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Canadian National Steamships 1946-1958
M.V. Pipat Samut

While our Society has not expressed as one of its fundamental aims the development of interests pertaining to sailing under canvas, it may well be presumed that such a fascinating field, so indelibly founded in the world's maritime history, knocks so naturally at the door of any Marine Historical Society.

It is with this thought in mind that we present a rather novel pursuit of one of our members, R. W. Barnett, who is hoping to have a three-masted schooner built for use on the Great Lakes expressly to be correlated to High School education. He feels that youths would have much to gain from exposure to shipboard life both socially and academically.

The vessel would be Bermudan-rigged with the sail area broken up for ease of handling. She would be approximately 115 ft. overall with a beam of 30 ft. Accommodation would be provided for Captain, Mate, Teacher, Engineer, Cook and, in three-berth cabins, thirty-six students. The whole concept of the schooner's design would have in mind maximum student participation allowing for a large chartroom, lecture saloon and library. She would be well endowed with electronic equipment not only as a navigational measure but also as an educational facility.

Each cruise, from May to September, is planned to be of 12 days duration sailing between Lake Ontario and Georgian Bay. Most of the sailing progress would take place during the day with safe anchorages strategically planned at interesting places en route. Small boats, probably lifeboats meeting Department of Transport regulations, would be available for the use of students wishing to learn the arts of small boat handling whenever the schooner is at anchor.

Under way, the student body, divided into two watches, would alternate between deck and lecture saloon. For example, following the schedule of one watch, the eighteen youths on deck for four morning hours ( 9 - 1 ) would be split evenly into three groups, six junior officers for bridge and navigational experience, six deck hands for practical work, and six quartermasters for look out, helm and galley duties. This period would essentially be under the jurisdiction of the master and mate. They would then have an hour's lunch break followed by three hours pursuing academic correlations with the teacher in the lecture-saloon and library. The other watch, of course, would be in the saloon and on their lunch break for the first four hours and on deck for the last. Watches would switch about each day for a more rounded deck experience.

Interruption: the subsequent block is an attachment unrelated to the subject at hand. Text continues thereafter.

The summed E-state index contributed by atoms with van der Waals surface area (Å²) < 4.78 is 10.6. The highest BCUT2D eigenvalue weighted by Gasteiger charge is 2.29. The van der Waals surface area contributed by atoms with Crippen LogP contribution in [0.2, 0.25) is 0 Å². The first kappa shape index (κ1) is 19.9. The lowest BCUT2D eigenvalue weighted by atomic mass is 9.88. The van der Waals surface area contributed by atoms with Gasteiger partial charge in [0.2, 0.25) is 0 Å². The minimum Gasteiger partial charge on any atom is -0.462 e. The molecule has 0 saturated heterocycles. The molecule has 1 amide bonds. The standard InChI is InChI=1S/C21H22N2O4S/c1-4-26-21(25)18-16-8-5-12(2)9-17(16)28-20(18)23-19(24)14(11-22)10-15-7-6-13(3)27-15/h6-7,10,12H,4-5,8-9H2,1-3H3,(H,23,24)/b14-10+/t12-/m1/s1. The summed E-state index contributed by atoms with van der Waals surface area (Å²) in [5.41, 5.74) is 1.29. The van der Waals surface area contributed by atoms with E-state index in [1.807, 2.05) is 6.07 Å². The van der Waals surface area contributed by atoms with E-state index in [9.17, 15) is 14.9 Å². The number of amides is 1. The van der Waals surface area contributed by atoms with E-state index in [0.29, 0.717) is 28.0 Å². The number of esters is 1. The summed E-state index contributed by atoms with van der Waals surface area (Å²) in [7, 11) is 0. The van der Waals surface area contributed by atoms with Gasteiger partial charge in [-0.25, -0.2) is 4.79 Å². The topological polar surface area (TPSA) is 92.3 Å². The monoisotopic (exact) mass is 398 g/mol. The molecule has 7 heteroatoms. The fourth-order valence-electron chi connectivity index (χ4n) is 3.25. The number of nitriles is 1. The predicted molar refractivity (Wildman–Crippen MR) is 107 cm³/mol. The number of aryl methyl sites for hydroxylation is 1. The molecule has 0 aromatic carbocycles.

Some of the subjects dealt with would include general ship knowledge and seamanship, chartwork and pilotage, navigation, astronomy, meteorology, magnetism and electricity, mathematics, England, history, geography, geology, oceanography and ecology.

There are, of course, many sail-training and pre-sea navigation schools in the world today making use of sailing vessels to further their cause. But this proposal is basically different in form wishing only to take the child out of school for a short spell and place him in a situation which can allow him to relate practically those subjects already presented to him in conceptual form at school.

Strides have been made toward the realization of this dream. A Toronto marine architect is most anxious to commence preparatory working drawings. School Boards, both Public and Private have fully endorsed the educational value of the enterprise to the extent that they are anxious to make its facilities available to students under their jurisdiction. Tentative quotations on the building project have been received from Denmark, Finland, Holland, Hong Kong, England and our own East Coast yards, but the eternal problem of financial sponsorship is yet in its infancy.

Who knows, but that one day, not too far distant we hope, we will be able to add to our own increasing membership the name of a schooner and a Junior affiliation to the Toronto Marine Historical Society.



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